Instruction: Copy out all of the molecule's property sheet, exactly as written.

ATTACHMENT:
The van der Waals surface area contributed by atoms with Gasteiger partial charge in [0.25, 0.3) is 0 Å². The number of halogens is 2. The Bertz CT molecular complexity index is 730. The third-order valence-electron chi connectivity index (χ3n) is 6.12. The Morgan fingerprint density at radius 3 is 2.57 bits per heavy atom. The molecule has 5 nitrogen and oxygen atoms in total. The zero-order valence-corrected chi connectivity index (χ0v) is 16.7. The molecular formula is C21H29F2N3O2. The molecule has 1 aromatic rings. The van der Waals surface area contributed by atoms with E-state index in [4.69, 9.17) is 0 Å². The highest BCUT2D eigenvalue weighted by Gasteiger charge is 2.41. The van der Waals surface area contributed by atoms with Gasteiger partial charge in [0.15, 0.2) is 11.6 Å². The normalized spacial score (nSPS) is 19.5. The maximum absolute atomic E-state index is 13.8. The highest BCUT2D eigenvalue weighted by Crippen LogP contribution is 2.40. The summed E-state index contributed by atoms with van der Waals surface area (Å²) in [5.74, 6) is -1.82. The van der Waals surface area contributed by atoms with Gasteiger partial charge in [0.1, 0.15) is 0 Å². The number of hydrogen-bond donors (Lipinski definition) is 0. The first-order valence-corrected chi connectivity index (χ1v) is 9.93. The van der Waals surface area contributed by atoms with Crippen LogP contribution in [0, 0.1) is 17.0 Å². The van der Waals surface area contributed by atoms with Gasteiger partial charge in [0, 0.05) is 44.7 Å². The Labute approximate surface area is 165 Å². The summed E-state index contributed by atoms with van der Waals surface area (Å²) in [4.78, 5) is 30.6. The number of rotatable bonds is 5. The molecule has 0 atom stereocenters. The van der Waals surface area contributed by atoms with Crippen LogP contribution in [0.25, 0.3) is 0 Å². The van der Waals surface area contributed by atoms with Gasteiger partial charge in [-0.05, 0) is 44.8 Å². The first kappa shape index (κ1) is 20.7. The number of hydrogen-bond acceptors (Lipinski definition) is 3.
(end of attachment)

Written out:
The van der Waals surface area contributed by atoms with Gasteiger partial charge in [0.25, 0.3) is 0 Å². The number of halogens is 2. The Bertz CT molecular complexity index is 730. The third-order valence-electron chi connectivity index (χ3n) is 6.12. The Morgan fingerprint density at radius 3 is 2.57 bits per heavy atom. The molecule has 5 nitrogen and oxygen atoms in total. The zero-order valence-corrected chi connectivity index (χ0v) is 16.7. The molecular formula is C21H29F2N3O2. The molecule has 1 aromatic rings. The van der Waals surface area contributed by atoms with E-state index in [4.69, 9.17) is 0 Å². The highest BCUT2D eigenvalue weighted by Gasteiger charge is 2.41. The van der Waals surface area contributed by atoms with Gasteiger partial charge in [0.15, 0.2) is 11.6 Å². The normalized spacial score (nSPS) is 19.5. The maximum absolute atomic E-state index is 13.8. The highest BCUT2D eigenvalue weighted by Crippen LogP contribution is 2.40. The summed E-state index contributed by atoms with van der Waals surface area (Å²) in [5.74, 6) is -1.82. The van der Waals surface area contributed by atoms with Gasteiger partial charge in [0.1, 0.15) is 0 Å². The number of hydrogen-bond donors (Lipinski definition) is 0. The first-order valence-corrected chi connectivity index (χ1v) is 9.93. The van der Waals surface area contributed by atoms with Crippen LogP contribution in [0, 0.1) is 17.0 Å². The van der Waals surface area contributed by atoms with Gasteiger partial charge in [0, 0.05) is 44.7 Å². The Labute approximate surface area is 165 Å². The summed E-state index contributed by atoms with van der Waals surface area (Å²) in [4.78, 5) is 30.6. The number of rotatable bonds is 5. The molecule has 0 atom stereocenters. The van der Waals surface area contributed by atoms with Crippen LogP contribution in [0.25, 0.3) is 0 Å². The van der Waals surface area contributed by atoms with Gasteiger partial charge in [-0.05, 0) is 44.8 Å². The first kappa shape index (κ1) is 20.7. The number of hydrogen-bond acceptors (Lipinski definition) is 3.